Jump to content

Legacy mode


Recommended Posts

I hope they've made sure this space works in the cold winter months and when it's raining (when isn't it raining?!)....

I mean, I can see this tree-lined boulevard being great in the summer months, but I hope it doesn't become windswept and empty the rest of the time.

Link to comment
Share on other sites

Bishop Vs Coe: Clash Of The Titans

17th February 2014

It has been revealed today that Sport Relief champion John Bishop and four-time Olympic medal winner Sebastian Coe will captain two teams of celebrities and go head-to-head in a series of sporting challenges at Queen Elizabeth Olympic Park as part of the huge Sport Relief Night of TV on Friday 21st March.

With the Clash of Titans trophy up for grabs, the competition will be fierce, the challenges demanding and the potential for sporting upset high.

John Bishop said: “For Sport Relief 2012, I spent a week of pain cycling, rowing and running from Paris to London. To say it was tough, is a huge understatement. But now, two years on, I am back again to take on whatever challenges Sport Relief throws at me. Am I intimidated by going up against four-time Olympic medal winner Sebastian Coe? No, I say, bring it on! May the best man win.”

And rival Sebastian Coe said: “As chairman of the London Organising Committee for the Olympic and Paralympic Games, I spent the best part of ten years preoccupied with the planning and delivery of London 2012. Not once did I imagine that less than two years later I would find myself back at the park competing. I hear John Bishop has quite a competitive streak but I know these venues inside out – something that, probably unrealistically, I am hoping will play to my advantage.”

On the night, Clare Balding will present all the action from the Aquatics Centre whilst, over at the Lee Valley Velodrome, Gabby Logan will be on hand as the teams compete in a variety of events including track cycling, rhythmic gymnastics, synchronised swimming and a swimming relay.

It promises to be an incredible night of entertainment and the public has the opportunity to buy tickets to watch all the action from the two venues and cheer on their favourite team. Tickets go on sale today and are £15 plus bookings fees applied by Ticketmaster and at least £2.50 will be donated to Comic Relief by the BBC. Further details about the team line-ups will be announced in the run up to the event.

Get your tickets to witness this massive clash of the titans now!


Link to comment
Share on other sites

Zaha Hadid's Aquatic Centre opens to the public


Zaha Hadid’s London Aquatics Centre will be opened up to the public for the first time this weekend

The venue which had it’s temporary ‘wings’ removed back in May last year, has entered into ‘Legacy mode’, and will open to the public on Saturday.

Almost 14,000 temporary seats which were housed in huge ‘wings’ during the London 2012 Olympic and Paralympic Games have been removed and 2,800m² of glass and eight doors added.

The venue houses two 50 metre swimming pools, a 25 metre diving pool with boards and platforms up to 10 metres, a dry dive training area, a gym and a café.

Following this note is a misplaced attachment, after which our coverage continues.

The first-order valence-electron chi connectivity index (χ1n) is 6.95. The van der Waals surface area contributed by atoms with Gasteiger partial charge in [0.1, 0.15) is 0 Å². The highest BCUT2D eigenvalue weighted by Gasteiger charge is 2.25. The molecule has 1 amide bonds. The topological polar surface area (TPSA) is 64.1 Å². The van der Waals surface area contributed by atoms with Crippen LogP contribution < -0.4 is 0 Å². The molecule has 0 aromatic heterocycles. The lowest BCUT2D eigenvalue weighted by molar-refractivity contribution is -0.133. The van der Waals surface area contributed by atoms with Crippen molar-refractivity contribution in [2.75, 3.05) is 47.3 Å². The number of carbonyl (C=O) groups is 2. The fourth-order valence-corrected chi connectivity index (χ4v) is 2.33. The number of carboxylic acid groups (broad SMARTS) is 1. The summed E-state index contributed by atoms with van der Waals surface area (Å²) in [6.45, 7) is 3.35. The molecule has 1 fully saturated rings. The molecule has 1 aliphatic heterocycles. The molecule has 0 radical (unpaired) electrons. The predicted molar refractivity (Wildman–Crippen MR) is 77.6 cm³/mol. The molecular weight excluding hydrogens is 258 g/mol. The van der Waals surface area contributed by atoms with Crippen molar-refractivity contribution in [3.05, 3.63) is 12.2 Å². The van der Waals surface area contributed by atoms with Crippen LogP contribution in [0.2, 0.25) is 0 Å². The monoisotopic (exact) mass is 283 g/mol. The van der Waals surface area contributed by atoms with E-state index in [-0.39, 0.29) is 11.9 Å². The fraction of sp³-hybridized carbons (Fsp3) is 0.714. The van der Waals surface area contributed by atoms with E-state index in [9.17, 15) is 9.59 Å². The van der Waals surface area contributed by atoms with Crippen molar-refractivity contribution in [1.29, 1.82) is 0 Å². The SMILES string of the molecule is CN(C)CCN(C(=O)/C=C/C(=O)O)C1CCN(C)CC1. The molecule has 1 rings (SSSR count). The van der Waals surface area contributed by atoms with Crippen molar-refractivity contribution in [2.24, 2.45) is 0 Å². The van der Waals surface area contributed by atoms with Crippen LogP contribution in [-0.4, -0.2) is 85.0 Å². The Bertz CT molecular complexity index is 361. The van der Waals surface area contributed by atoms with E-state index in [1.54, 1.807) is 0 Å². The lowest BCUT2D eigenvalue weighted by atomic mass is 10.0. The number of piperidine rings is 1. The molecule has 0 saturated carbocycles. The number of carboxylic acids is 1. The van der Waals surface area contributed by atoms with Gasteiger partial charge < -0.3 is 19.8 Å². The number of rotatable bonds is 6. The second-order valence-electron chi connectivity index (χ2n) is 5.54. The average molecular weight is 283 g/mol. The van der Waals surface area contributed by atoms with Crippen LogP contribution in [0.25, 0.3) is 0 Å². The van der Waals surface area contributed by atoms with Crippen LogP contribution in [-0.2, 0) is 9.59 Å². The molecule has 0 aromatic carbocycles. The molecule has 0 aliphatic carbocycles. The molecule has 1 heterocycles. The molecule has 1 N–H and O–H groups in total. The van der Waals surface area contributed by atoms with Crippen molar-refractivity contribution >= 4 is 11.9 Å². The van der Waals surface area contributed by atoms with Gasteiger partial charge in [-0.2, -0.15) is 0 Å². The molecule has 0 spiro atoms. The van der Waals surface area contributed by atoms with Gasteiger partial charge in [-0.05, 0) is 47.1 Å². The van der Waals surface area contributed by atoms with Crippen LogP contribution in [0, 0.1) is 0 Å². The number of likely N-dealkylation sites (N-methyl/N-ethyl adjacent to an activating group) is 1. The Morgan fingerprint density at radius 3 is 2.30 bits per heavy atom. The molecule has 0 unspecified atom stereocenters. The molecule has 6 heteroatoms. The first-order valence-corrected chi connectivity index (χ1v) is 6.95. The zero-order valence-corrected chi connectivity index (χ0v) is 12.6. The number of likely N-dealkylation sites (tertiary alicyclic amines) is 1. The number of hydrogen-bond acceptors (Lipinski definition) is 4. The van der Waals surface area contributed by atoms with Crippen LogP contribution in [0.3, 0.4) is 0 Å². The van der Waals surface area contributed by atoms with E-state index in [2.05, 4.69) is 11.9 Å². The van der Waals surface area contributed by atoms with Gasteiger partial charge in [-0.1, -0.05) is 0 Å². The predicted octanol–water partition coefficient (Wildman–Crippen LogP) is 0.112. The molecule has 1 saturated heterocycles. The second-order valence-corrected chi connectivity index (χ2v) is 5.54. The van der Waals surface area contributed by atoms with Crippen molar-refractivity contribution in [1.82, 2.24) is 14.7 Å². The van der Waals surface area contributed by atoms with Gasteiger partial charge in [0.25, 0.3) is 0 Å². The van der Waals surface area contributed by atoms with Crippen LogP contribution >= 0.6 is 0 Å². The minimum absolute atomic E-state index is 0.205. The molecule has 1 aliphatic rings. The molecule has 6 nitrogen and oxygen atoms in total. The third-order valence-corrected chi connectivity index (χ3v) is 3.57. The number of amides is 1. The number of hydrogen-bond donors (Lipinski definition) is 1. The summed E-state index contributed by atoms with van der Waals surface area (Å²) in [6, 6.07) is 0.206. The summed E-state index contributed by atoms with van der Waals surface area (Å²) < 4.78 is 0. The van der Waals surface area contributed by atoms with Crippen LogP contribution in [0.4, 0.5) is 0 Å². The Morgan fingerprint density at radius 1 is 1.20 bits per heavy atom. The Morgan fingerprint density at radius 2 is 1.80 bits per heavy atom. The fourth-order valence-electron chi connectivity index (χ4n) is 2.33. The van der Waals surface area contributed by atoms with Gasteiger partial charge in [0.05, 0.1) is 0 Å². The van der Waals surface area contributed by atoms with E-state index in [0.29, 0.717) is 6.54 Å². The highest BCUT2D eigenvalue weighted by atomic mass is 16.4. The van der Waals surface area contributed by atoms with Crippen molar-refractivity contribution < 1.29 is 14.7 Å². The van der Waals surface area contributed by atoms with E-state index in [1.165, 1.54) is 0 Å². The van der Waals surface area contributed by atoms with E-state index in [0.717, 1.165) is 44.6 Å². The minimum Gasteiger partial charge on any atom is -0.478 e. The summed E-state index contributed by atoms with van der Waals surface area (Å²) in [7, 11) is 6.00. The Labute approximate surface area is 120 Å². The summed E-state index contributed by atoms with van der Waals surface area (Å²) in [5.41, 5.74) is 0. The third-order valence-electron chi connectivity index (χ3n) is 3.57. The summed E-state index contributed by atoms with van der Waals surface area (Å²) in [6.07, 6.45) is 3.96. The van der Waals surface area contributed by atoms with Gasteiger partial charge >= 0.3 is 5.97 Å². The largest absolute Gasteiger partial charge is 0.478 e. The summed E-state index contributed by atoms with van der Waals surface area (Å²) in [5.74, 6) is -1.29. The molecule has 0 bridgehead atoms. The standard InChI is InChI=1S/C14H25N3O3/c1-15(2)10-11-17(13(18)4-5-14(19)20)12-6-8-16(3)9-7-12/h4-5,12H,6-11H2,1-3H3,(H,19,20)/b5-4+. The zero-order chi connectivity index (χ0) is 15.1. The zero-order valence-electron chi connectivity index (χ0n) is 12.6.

Mayor of London, Boris Johnson, said: ‘After a post-Olympic makeover, London’s majestic aquatics centre is now flinging open its doors for everyone to enjoy, whether an elite athlete or enthusiastic amateur. All of the world class sporting venues on the magnificent Queen Elizabeth Olympic Park have secured bright, futures, dispelling fears of white elephants and helping to drive our ambitious regeneration plans for east London.’

Dennis Hone, Chief Executive London Legacy Development Corporation added: ‘This is an exciting moment in the legacy of the Games. The iconic London Aquatics Centre with its unique design will now be open for the public to enjoy. We promised the former Olympic and Paralympic venues would have long-term legacy use and we have delivered.’

The reconstruction of the pool forms part of a £292 million construction programme at the Queen Elizabeth Olympic Park, which will open in phases and began with the North Park back in July 2013.

The south end of the Queen Olympic Park, in which the Aquatics Centre sits, will also open to the public from April 2014.


  • Like 2
Link to comment
Share on other sites

London 2012 media centre to be transformed into "digital cluster"

February 26 - The former press and broadcast centres on the London 2012 Olympic Park will be transformed into a "world-leading creative and digital cluster", after plans for the development were approved.

The planning committee of the London Legacy Development Corporation (LLDC), which is responsible for the regeneration legacy of the London 2012 Games, has given the green light to iCITY's plans

The hub, to be called Here East, will offer some of the "most advanced digital infrastructure in the world, including almost unlimited bandwidth connectivity and the highest capacity power", those behind it say.



Link to comment
Share on other sites

I love our Aquatics Centre! Anyway, I'm going for a swim and a dive in about 5 weeks, so I can take some outside photos and interior photos from the stands and the ground floor, and post them here. My favourite part of the Aquatics Centre is the roof. It's brilliant. You can see the true shape now that the wings have gone, which is a good thing IMO. It would of been good if they put like a slide somewhere in there, that can be moved when professional championships are taking place.